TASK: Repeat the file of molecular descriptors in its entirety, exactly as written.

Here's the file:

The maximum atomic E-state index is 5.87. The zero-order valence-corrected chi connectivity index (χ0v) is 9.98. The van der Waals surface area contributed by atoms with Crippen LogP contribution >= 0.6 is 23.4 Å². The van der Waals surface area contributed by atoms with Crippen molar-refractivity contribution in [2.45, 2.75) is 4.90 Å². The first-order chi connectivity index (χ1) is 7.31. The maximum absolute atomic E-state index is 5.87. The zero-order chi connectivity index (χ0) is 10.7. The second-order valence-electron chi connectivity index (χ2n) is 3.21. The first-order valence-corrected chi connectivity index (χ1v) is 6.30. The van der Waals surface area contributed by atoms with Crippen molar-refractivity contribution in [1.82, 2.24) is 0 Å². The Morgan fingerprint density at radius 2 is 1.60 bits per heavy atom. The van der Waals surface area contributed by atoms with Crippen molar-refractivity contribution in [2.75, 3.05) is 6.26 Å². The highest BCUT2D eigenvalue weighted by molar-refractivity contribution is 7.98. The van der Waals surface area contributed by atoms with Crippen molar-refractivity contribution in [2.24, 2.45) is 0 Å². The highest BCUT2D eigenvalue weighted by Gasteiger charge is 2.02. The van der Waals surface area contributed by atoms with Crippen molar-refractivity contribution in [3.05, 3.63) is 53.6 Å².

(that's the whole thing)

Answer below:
The maximum atomic E-state index is 5.87. The zero-order valence-corrected chi connectivity index (χ0v) is 9.98. The van der Waals surface area contributed by atoms with Crippen LogP contribution >= 0.6 is 23.4 Å². The van der Waals surface area contributed by atoms with Crippen molar-refractivity contribution in [2.45, 2.75) is 4.90 Å². The first-order chi connectivity index (χ1) is 7.31. The maximum absolute atomic E-state index is 5.87. The zero-order chi connectivity index (χ0) is 10.7. The second-order valence-electron chi connectivity index (χ2n) is 3.21. The first-order valence-corrected chi connectivity index (χ1v) is 6.30. The van der Waals surface area contributed by atoms with Crippen molar-refractivity contribution in [1.82, 2.24) is 0 Å². The Morgan fingerprint density at radius 2 is 1.60 bits per heavy atom. The van der Waals surface area contributed by atoms with Crippen molar-refractivity contribution in [2.75, 3.05) is 6.26 Å². The highest BCUT2D eigenvalue weighted by molar-refractivity contribution is 7.98. The van der Waals surface area contributed by atoms with Crippen molar-refractivity contribution in [2.24, 2.45) is 0 Å². The highest BCUT2D eigenvalue weighted by Gasteiger charge is 2.02. The van der Waals surface area contributed by atoms with Crippen molar-refractivity contribution in [3.05, 3.63) is 53.6 Å².